#cannabisindustry – “Auxier said there are four primary types of cannabis taxes that states and local governments deploy — and each has its plusses and minuses.
One is percentage-of-price taxes, which work like a general sales tax. This is the most popular, wrote Auxier, as 11 states use it while five others use it in addition to another tax.
While it is the easiest to administer, if the tax rate is not increased, revenue will slow or even drop as the retail price of cannabis falls.
The second is weight-based taxes, which are employed by five states. Cultivators generally weigh their product, set a tax rate, and remit the tax to the government. The author said this type of tax is generally not impacted by price, but they can be onerous for sellers.
The third is potency-based taxes, based on the level of tetrahydrocannabinol (THC), in the cannabis. So, products with a higher-TCH level would be taxed higher.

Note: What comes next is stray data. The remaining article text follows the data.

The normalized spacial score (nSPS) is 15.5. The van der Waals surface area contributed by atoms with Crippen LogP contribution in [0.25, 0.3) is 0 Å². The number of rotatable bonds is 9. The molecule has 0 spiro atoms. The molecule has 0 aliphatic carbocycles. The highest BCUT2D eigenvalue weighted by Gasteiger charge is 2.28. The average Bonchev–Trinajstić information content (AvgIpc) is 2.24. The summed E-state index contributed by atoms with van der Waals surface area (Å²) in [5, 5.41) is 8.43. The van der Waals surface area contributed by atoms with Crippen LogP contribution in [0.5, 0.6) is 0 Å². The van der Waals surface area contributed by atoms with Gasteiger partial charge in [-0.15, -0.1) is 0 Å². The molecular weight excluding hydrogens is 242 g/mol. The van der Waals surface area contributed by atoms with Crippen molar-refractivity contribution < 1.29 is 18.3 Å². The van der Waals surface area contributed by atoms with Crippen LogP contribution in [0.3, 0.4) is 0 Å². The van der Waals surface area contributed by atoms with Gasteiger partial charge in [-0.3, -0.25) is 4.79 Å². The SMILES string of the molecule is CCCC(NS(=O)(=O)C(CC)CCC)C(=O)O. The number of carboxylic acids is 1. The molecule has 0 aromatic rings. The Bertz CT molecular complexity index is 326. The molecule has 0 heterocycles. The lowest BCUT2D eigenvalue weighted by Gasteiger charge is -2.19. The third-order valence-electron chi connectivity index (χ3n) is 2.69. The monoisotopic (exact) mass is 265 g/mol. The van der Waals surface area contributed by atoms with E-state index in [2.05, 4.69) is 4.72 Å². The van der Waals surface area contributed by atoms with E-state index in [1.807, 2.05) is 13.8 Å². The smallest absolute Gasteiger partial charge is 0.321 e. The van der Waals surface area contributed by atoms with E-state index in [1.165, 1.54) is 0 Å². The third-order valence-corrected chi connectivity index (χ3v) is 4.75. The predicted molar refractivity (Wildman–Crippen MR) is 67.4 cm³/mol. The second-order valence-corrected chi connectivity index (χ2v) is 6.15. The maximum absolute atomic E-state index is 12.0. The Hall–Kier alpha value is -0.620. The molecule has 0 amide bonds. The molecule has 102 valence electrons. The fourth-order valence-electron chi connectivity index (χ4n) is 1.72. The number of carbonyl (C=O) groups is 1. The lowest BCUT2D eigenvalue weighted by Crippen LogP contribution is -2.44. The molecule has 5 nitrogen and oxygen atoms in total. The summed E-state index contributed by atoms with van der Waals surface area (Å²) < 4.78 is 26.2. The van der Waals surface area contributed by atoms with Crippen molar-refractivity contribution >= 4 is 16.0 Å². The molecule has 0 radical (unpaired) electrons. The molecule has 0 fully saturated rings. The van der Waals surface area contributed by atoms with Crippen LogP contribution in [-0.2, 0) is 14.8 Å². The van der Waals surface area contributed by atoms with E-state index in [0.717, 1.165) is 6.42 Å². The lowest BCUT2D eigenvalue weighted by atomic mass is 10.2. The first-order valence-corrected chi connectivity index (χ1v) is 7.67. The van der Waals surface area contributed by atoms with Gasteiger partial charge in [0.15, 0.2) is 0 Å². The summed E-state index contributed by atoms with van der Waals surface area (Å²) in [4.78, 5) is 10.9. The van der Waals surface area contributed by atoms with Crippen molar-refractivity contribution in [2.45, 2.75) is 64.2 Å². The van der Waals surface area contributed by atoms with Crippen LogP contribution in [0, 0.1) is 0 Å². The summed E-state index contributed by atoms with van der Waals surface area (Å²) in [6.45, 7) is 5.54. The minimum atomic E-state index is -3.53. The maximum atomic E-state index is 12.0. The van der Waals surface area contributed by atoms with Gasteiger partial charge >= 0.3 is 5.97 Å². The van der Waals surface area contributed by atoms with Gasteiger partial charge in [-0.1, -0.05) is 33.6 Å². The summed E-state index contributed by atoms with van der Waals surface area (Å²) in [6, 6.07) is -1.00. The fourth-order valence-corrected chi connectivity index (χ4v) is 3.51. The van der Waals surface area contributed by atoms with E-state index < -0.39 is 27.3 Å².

Finally, there is a general sales tax, which is used in 15 states. As Auxier points out, this is not a cannabis tax but is affected by the purchase price.”
#cannabislaw – “A California cannabis company tricked an investor into an $800,000 deal by making misrepresentations about cultivation and distribution licensing, a facility and land, a lawsuit filed in state court contends.
Seyed Milad Torabi of Fresno alleges in the Los Angeles County Superior Court suit that the cannabis company, Kavry Management LLC, and defendant Babak Arab “had no present or future intention” to make Torabi an official part of the company as promised under a 2021 investment agreement.
“Had Plaintiff Torabi known that the representations and warranties as herein alleged were false or that Defendant Arab had securitized the assets of Kavry for debts of a related entity that he alone owned or that he was using the facilities for Kavry for said entity, Plaintiff Torabi would never have purchased the Member Interest in Kavry or paid any money to Defendant Arab,” the complaint says…..
Torabi’s complaint targets Arab and Kavry with allegations of fraud, promissory fraud, rescission and breach of contract. He seeks damages of at least $800,000 plus interest.”